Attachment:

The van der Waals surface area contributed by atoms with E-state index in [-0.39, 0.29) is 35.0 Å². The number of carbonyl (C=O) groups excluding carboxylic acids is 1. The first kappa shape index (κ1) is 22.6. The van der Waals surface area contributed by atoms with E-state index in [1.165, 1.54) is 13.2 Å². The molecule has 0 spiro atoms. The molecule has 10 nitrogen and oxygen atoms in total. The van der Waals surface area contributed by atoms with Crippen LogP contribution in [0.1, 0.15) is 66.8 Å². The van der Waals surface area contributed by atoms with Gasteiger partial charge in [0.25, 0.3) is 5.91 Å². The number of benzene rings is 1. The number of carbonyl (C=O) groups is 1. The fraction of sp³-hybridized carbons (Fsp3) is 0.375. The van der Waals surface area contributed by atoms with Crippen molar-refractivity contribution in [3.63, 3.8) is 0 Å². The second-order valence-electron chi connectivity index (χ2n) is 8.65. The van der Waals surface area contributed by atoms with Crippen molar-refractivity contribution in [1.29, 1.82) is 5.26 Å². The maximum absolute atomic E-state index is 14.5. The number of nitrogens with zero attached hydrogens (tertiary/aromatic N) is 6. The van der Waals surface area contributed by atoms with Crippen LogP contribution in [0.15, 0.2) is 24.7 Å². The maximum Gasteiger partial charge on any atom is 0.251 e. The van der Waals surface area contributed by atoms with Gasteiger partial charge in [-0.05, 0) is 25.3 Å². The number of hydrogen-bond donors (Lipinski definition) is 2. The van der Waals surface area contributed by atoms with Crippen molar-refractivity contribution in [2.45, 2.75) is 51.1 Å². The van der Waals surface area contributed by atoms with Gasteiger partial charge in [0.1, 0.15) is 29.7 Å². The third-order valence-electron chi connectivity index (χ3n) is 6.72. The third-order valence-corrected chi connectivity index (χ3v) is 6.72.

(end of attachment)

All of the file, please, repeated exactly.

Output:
The van der Waals surface area contributed by atoms with E-state index in [-0.39, 0.29) is 35.0 Å². The number of carbonyl (C=O) groups excluding carboxylic acids is 1. The first kappa shape index (κ1) is 22.6. The van der Waals surface area contributed by atoms with E-state index in [1.165, 1.54) is 13.2 Å². The molecule has 0 spiro atoms. The molecule has 10 nitrogen and oxygen atoms in total. The van der Waals surface area contributed by atoms with Crippen LogP contribution in [0.1, 0.15) is 66.8 Å². The van der Waals surface area contributed by atoms with Gasteiger partial charge in [0.25, 0.3) is 5.91 Å². The number of benzene rings is 1. The number of carbonyl (C=O) groups is 1. The fraction of sp³-hybridized carbons (Fsp3) is 0.375. The van der Waals surface area contributed by atoms with Crippen molar-refractivity contribution in [3.63, 3.8) is 0 Å². The second-order valence-electron chi connectivity index (χ2n) is 8.65. The van der Waals surface area contributed by atoms with Crippen molar-refractivity contribution in [1.29, 1.82) is 5.26 Å². The maximum absolute atomic E-state index is 14.5. The number of nitrogens with zero attached hydrogens (tertiary/aromatic N) is 6. The van der Waals surface area contributed by atoms with Crippen LogP contribution in [0.15, 0.2) is 24.7 Å². The maximum Gasteiger partial charge on any atom is 0.251 e. The van der Waals surface area contributed by atoms with Gasteiger partial charge in [-0.05, 0) is 25.3 Å². The number of hydrogen-bond donors (Lipinski definition) is 2. The van der Waals surface area contributed by atoms with Crippen molar-refractivity contribution in [2.45, 2.75) is 51.1 Å². The van der Waals surface area contributed by atoms with Gasteiger partial charge in [0.1, 0.15) is 29.7 Å². The third-order valence-electron chi connectivity index (χ3n) is 6.72. The third-order valence-corrected chi connectivity index (χ3v) is 6.72.